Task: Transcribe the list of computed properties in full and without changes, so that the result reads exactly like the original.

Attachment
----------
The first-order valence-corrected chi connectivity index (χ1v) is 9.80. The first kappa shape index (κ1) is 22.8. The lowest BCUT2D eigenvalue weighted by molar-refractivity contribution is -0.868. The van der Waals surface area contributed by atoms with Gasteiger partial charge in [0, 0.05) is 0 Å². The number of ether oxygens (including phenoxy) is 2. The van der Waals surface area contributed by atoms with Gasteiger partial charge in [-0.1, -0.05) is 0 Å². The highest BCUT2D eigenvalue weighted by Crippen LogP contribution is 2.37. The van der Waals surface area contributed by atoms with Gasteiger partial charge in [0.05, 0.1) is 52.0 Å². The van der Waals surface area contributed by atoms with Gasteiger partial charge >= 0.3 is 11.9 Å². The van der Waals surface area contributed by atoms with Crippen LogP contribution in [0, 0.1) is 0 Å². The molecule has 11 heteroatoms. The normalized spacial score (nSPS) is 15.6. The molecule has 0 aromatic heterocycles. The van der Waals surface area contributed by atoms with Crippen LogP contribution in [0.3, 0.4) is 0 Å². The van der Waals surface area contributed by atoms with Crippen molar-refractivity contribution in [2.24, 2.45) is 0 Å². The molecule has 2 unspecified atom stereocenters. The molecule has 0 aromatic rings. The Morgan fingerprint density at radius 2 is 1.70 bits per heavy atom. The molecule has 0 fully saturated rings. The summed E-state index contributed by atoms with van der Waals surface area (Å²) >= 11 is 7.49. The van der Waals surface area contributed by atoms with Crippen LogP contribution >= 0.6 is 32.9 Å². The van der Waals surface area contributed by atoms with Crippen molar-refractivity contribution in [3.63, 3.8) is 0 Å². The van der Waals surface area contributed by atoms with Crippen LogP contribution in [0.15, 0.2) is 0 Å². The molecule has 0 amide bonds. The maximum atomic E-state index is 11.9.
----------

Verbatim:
The first-order valence-corrected chi connectivity index (χ1v) is 9.80. The first kappa shape index (κ1) is 22.8. The lowest BCUT2D eigenvalue weighted by molar-refractivity contribution is -0.868. The van der Waals surface area contributed by atoms with Gasteiger partial charge in [0, 0.05) is 0 Å². The number of ether oxygens (including phenoxy) is 2. The van der Waals surface area contributed by atoms with Gasteiger partial charge in [-0.1, -0.05) is 0 Å². The highest BCUT2D eigenvalue weighted by Crippen LogP contribution is 2.37. The van der Waals surface area contributed by atoms with Gasteiger partial charge in [0.05, 0.1) is 52.0 Å². The van der Waals surface area contributed by atoms with Gasteiger partial charge >= 0.3 is 11.9 Å². The van der Waals surface area contributed by atoms with Crippen LogP contribution in [0, 0.1) is 0 Å². The molecule has 11 heteroatoms. The normalized spacial score (nSPS) is 15.6. The molecule has 0 aromatic heterocycles. The van der Waals surface area contributed by atoms with Crippen LogP contribution in [0.3, 0.4) is 0 Å². The van der Waals surface area contributed by atoms with Crippen molar-refractivity contribution in [2.24, 2.45) is 0 Å². The molecule has 2 unspecified atom stereocenters. The molecule has 0 aromatic rings. The Morgan fingerprint density at radius 2 is 1.70 bits per heavy atom. The molecule has 0 fully saturated rings. The summed E-state index contributed by atoms with van der Waals surface area (Å²) >= 11 is 7.49. The van der Waals surface area contributed by atoms with Crippen LogP contribution >= 0.6 is 32.9 Å². The van der Waals surface area contributed by atoms with Crippen molar-refractivity contribution in [3.63, 3.8) is 0 Å². The van der Waals surface area contributed by atoms with Crippen LogP contribution in [0.15, 0.2) is 0 Å². The molecule has 0 amide bonds. The maximum atomic E-state index is 11.9.